Earlier this month, the SCOTUS granted cert in Pivotal Software v. Tran, which raises the issue of whether the Private Securities Litigation Reform Act’s discovery-stay provision applies to Securities Act lawsuits filed in state or federal court, or just to federal court filings. This excerpt from a recent Kramer Levin memo summarizes the potential significance of this case:
Congress enacted the automatic stay provision to address the concern that, without it, securities class action plaintiffs could use burdensome discovery requests to force early settlements of meritless claims, thereby encouraging the filing of meritless actions. State courts are split as to whether the PSLRA automatic stay applies in actions brought in state courts, and the issue has arisen with increasing frequency in the wake of the Supreme Court’s decision in Cyan, Inc. v. Beaver County Employees Retirement Fund, 138 S. Ct. 1061 (2018).
In Cyan, the Court affirmed that federal and state courts have concurrent jurisdiction over Securities Act claims, and that a Securities Act claim brought in state court cannot be removed to federal court. After Cyan, plaintiffs have with greater frequency filed Securities Act cases in state courts, at least in part because plaintiffs may have the potential to seek costly and burdensome discovery before the legal sufficiency of their complaints has been upheld, and possibly forcing the settlement of claims whose sufficiency has not been tested.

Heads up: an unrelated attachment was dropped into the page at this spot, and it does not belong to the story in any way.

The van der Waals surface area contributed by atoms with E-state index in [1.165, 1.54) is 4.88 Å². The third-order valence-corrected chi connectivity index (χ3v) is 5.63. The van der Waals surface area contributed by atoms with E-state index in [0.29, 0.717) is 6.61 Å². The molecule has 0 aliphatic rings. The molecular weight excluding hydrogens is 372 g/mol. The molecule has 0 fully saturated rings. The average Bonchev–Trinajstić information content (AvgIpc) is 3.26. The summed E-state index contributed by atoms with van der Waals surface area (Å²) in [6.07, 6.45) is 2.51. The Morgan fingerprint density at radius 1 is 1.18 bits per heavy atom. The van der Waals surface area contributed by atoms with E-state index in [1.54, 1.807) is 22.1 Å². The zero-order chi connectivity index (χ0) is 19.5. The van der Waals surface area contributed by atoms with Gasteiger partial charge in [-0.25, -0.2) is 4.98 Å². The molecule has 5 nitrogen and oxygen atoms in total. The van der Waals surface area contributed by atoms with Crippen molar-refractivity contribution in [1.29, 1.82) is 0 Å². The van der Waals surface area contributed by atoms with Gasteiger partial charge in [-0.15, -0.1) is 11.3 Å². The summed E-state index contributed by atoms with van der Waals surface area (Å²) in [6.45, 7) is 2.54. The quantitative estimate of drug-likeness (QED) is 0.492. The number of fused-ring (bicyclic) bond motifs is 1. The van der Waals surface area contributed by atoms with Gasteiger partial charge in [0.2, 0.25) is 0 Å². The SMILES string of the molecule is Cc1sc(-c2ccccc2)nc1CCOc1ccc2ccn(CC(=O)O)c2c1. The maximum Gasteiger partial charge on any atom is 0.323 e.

The statute says that the automatic stay applies to “any action,” but despite that language, state courts have split on whether it applies in state court proceedings. Some of the courts that have held the stay doesn’t apply have concluded that applying the stay to state court proceedings would undermine the ruling in Cyan, while others have said that its application is inconsistent with the Securities Litigation Uniform Standards Act.
– John Jenkins